The following is a tutorial that will walk you through the steps from scraping a list of NPR stations on Wikipedia, and putting them into an interactive map in Tableau.
Tools We Will Use
Step One: Scrape
Visit the following list of NPR stations on Wikipedia.
We are going to use Google Sheets as a rudimentary scraping engine.
Create a new Google spreadsheet.
Put your cursor in Cell A1 and then copy and paste the following into the formula bar:
=IMPORTHTML("https://en.wikipedia.org/wiki/List_of_NPR_stations", "table", 2)
Return and you should see something like this:
That high, whistling sound you hear is countless hours of your life being given back to you.
Step Two: Creating A Sheet We Can Clean Up
For our next step, we are going to have to copy the values in our spreadsheet into a new tab. We won’t be able to do any cleanup on our existing sheet, because it is all connected to the page on Wikipedia being imported by the
Select columns A, B, and C and then press
Ctrl+C. Create a new sheet by pressing the Add Sheet button (a plus sign in the lower left). Visit the new sheet and place your cursor in cell A1. Then click Edit > Paste Special > Paste Values Only.
Now, we have the same data, only in an editable form. Time for a little cleanup.
Step Three: A Little Cleanup
Now, we have both the frequency and the band in column C. It would be better for us if those were in two separate columns.
Select Column C, and then choose Data > Split Text to Columns. You will see a dialog box that allows you to choose the separator. It defaults to ‘Detect automatically.’ You don’t want that. Click on it and choose ‘Space.’
You’ll now see that you have a column for the frequency and one for the band (FM or AM).
Give each of your columns a useful heading. I used City, Call Sign, Frequency, and Band. Your sheet should now look like this:
Connecting Your Data to Tableau
Cleaned Data NPR Stations
You may have noticed by now that your sheet does not actually contain ALL of the NPR stations. In fact, the data is contained in a number of different
<table> elements in the original Wikipedia page. So in order to import the entire list, you would need to run the
IMPORTHTML function several times and stitch the data together. I can tell you’re a busy person, so I’ve done this for you. Visit this Google sheet NPR Stations and click File > Download As > Microsoft Excel. It doesn’t matter for the purposes of this tutorial whether or not you have Excel on your machine, since we’re going to be using Tableau next.
Next, open Tableau. You will see a screen like this:
On the left, under Connect, click Excel, and select the Excel spreadsheet you just downloaded. Then, under sheets, drag the sheet titled Stations Flat into the data area. It will look like this when you are done:
Building Your Visualization
Notice the tooltip in the lower left that says “Go To Worksheet”? Click the highlighted tab, “Sheet 1.” You will see the screen where you will build your Tableau data visualization.
Tableau automatically sorts your source data into two types: Dimensions (things like names, or place names) and Measures (typically numbers).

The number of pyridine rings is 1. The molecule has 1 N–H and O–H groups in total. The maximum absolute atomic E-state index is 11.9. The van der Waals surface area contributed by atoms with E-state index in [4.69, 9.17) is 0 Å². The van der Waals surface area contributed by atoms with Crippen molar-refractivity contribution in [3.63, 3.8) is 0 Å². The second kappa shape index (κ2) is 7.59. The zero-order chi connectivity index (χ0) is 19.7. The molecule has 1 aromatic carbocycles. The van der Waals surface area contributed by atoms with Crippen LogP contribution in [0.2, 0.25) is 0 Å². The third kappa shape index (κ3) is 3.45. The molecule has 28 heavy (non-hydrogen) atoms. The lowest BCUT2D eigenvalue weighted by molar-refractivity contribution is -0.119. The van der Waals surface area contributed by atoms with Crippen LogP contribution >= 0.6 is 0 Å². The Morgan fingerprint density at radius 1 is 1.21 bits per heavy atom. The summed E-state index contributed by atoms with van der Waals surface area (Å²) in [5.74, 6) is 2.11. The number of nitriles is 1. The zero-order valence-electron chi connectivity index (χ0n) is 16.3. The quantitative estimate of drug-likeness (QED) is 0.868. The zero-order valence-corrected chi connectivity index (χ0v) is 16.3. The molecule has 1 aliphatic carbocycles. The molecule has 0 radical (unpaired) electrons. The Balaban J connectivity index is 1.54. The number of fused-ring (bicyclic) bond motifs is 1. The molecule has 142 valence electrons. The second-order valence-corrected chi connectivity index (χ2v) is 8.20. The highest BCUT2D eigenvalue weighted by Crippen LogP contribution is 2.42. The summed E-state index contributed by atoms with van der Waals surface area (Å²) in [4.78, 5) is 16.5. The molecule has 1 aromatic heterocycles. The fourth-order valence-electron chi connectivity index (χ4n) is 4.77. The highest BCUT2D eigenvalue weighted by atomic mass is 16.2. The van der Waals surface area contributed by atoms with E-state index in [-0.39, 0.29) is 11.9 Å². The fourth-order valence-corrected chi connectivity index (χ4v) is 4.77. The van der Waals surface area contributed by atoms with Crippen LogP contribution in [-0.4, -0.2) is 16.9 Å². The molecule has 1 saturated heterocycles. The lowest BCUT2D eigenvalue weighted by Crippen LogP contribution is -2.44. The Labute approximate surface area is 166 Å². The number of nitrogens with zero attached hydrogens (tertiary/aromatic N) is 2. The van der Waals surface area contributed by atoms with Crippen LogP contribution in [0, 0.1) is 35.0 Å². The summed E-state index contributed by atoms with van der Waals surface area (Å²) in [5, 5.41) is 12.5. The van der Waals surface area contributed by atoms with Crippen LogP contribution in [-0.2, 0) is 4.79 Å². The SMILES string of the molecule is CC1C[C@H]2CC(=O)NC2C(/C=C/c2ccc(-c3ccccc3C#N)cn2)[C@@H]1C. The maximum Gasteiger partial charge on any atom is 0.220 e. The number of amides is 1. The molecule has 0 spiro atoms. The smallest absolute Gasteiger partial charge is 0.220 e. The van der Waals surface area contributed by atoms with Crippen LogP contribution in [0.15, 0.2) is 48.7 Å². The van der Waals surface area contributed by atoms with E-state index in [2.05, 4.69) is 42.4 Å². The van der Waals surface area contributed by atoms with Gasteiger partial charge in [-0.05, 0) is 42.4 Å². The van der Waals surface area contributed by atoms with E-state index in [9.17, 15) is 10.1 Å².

To begin, click and drag the City measure onto the Detail box under Marks.
Suddenly you’ll have something that looks like this:
Tableau is pretty amazing, huh?
Filtering and User Controls
Dots on a map are cool, but there are ways we can make our map more expressive through filtering.
Drag the Band dimension into the Filter box. Choose AM and FM.
Now, click on the blue Band ‘pill’ in the filter box. (Pills are what Tableau calls dimensions that are in use, due to their shape. Pills can be in the Filter box, in Marks, or above on the Columns and Rows shelves).
When you click on it, choose ‘Show Filter.’
Now you’ll see a clickable control on the right. This will allow you to show or not show dots based on whether they are AM or FM stations. Go ahead and uncheck the FM checkbox.
Adding Color for Readability
When we show both AM and FM stations, our map doesn’t tell the viewer much except ‘there’s a station here.’ Let’s begin to use color to make our map more expressive and readable at a glance.
Drag the Band Measure onto Color in the Marks box. You’ll notice that the dots change color based on AM and FM. Click on the Color box and then click ‘Edit Color.’ Make FM blue and AM yellow by clicking first the name of the dimension (AM or FM) and then the color.
Enjoy your map!
Getting Your Map on the Web
Choose Server > Tableau Public > Save to Tableau Public.
You will need a Tableau Public account (it’s free).
If you get an error message saying that you need a data extract, switch to the Data Pane. Look in the upper right corner and you will see two radio buttons – one that says Live, and another that says Extract. Click the Extract button and try again.
Tableau Public will open in a browser. Edit any information you want to go with your visualization and hit Save. Then, in the lower left of the visualization, you will see an icon that looks like a sideways letter “V.” This is the Share icon. Using that you will be able to get an embed code to embed your visualization in a webpage.
More: Making a Cloropleth Map
Even More: Animating A Map
The dataset above has maternal mortality statistics over a number of years. What if you could animate the map, to show the changes over time? Good news…you can! Check out this video.
Cleaning Up Columns
Want to make a table of stations, but get an annoying column of “ABC” values? Here’s how to fix that
Tableau Your Data is not cheap, but it’s the best book by far that I have read on the subject. I refer to it frequently. I recommend getting the paperback over the electronic version.
Tableau training videos Tableau itself is a great learning resource and maintains a huge library of videos and tips. Highly recommended.
Did you encounter problems with this tutorial, or have questions?
Please file an issue on this repository!